hook

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hook

1. a piece of material, usually metal, curved or bent and used to suspend, catch, hold, or pull something
2. short for fish-hook
3. 
a. a sharp bend or angle in a geological formation, esp a river
b. a sharply curved spit of land
4. Boxing a short swinging blow delivered from the side with the elbow bent
5. Cricket a shot in which the ball is hit square on the leg side with the bat held horizontally
6. Golf a shot that causes the ball to swerve sharply from right to left
7. Surfing the top of a breaking wave
8. Ice hockey the act of hooking an opposing player
9. Music a stroke added to the stem of a written or printed note to indicate time values shorter than a crotchet
10. another name for a sickle
11. a nautical word for anchor
Collins Discovery Encyclopedia, 1st edition © HarperCollins Publishers 2005
The following article is from The Great Soviet Encyclopedia (1979). It might be outdated or ideologically biased.

Hook

 

in machine building, a part of load-lifting machines that suspends loads or lifting attachments on the cables or chains of hoisting mechanisms (load hook); a part of transport machines that transmits tractive forces (coupling hook, draw hook), as between a tractor and trailer. Hooks are made as single hooks or double (sister) hooks. Load hooks made of cast or unit-forged steel have load-lifting capacities of up to 75 tons; laminated load hooks made of drop-forged steel plates have load-lifting capaci-ties of more than 75 tons. Coupling hooks are usually forged or cast single hooks. The main characteristics of hooks are standardized.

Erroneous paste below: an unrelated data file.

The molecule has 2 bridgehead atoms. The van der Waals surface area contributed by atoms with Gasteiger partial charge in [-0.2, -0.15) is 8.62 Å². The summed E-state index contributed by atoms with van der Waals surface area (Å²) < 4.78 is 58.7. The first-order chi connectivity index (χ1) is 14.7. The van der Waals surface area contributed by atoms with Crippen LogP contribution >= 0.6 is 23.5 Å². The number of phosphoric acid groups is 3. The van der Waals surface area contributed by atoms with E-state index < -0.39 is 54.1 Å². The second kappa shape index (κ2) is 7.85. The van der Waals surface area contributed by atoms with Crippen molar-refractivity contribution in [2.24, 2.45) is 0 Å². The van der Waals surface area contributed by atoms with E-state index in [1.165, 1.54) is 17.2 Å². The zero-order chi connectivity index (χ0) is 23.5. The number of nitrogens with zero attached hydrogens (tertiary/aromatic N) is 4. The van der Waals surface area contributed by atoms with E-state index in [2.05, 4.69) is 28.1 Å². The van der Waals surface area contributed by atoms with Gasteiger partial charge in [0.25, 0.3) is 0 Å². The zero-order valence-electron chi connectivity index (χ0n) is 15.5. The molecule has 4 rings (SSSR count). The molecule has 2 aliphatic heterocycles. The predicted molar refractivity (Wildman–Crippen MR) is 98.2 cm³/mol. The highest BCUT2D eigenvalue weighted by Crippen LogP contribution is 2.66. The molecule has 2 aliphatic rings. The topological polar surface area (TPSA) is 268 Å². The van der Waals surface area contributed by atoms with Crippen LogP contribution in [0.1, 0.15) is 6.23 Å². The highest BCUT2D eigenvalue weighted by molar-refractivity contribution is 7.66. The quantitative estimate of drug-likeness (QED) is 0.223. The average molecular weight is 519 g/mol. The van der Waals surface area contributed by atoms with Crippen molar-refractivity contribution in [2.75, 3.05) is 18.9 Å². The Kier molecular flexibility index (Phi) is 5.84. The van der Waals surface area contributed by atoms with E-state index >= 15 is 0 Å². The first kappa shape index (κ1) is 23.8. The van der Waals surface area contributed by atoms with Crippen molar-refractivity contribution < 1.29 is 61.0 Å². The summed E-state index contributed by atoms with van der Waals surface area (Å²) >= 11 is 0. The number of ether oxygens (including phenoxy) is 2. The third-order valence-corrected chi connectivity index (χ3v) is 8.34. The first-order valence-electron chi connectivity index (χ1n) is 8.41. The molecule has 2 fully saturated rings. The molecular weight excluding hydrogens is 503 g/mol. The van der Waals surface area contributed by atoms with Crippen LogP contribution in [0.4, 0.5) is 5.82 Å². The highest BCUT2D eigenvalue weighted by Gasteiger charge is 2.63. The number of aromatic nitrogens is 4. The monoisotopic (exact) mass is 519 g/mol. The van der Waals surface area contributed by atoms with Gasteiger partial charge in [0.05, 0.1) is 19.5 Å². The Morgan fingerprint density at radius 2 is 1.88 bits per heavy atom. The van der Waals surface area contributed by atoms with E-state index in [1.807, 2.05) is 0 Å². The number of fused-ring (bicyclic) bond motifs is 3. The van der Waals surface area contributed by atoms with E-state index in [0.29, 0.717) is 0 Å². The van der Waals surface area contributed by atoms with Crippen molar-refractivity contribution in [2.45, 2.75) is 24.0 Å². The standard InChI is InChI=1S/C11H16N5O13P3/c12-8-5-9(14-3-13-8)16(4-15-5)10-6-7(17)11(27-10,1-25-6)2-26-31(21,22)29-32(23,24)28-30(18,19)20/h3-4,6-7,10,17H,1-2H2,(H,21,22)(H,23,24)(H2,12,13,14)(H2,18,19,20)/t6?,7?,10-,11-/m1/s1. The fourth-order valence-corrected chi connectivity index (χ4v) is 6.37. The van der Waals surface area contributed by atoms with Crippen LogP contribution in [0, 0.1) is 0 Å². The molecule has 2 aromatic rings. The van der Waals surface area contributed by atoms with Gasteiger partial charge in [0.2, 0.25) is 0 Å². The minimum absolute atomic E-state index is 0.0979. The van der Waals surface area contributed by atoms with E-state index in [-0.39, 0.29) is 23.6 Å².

The Great Soviet Encyclopedia, 3rd Edition (1970-1979). © 2010 The Gale Group, Inc. All rights reserved.

hook

[hu̇k]
(computer science)
A modification of a computer program to add instructions to an existing part of the program.
(design engineering)
A piece of hard material, especially metal, formed into a curve for catching, holding, or pulling something.
(electronics)
A circuit phenomenon occurring in four-zone transistors, wherein hole or electron conduction can occur in opposite directions to produce voltage drops that encourage other types of conduction.
(geography)
The end of a spit of land that is turned toward shore. Also known as hooked spit; recurved spit.
McGraw-Hill Dictionary of Scientific & Technical Terms, 6E, Copyright © 2003 by The McGraw-Hill Companies, Inc.

hook

hood, 1
1. A curved or bent metal device used for attachment.
2. A bend in the end of a reinforcing bar; also see hooked bar.
McGraw-Hill Dictionary of Architecture and Construction. Copyright © 2003 by McGraw-Hill Companies, Inc.

HOOK

(1)
? Object Oriented Kernel. Delphia. An object-oriented extension of Delphia Prolog.

hook

(programming)
A software or hardware feature included in order to simplify later additions or changes by a user.

For example, a simple program that prints numbers might always print them in base 10, but a more flexible version would let a variable determine what base to use; setting the variable to 5 would make the program print numbers in base 5. The variable is a simple hook. An even more flexible program might examine the variable and treat a value of 16 or less as the base to use, but treat any other number as the address of a user-supplied routine for printing a number. This is a hairy but powerful hook; one can then write a routine to print numbers as Roman numerals, say, or as Hebrew characters, and plug it into the program through the hook.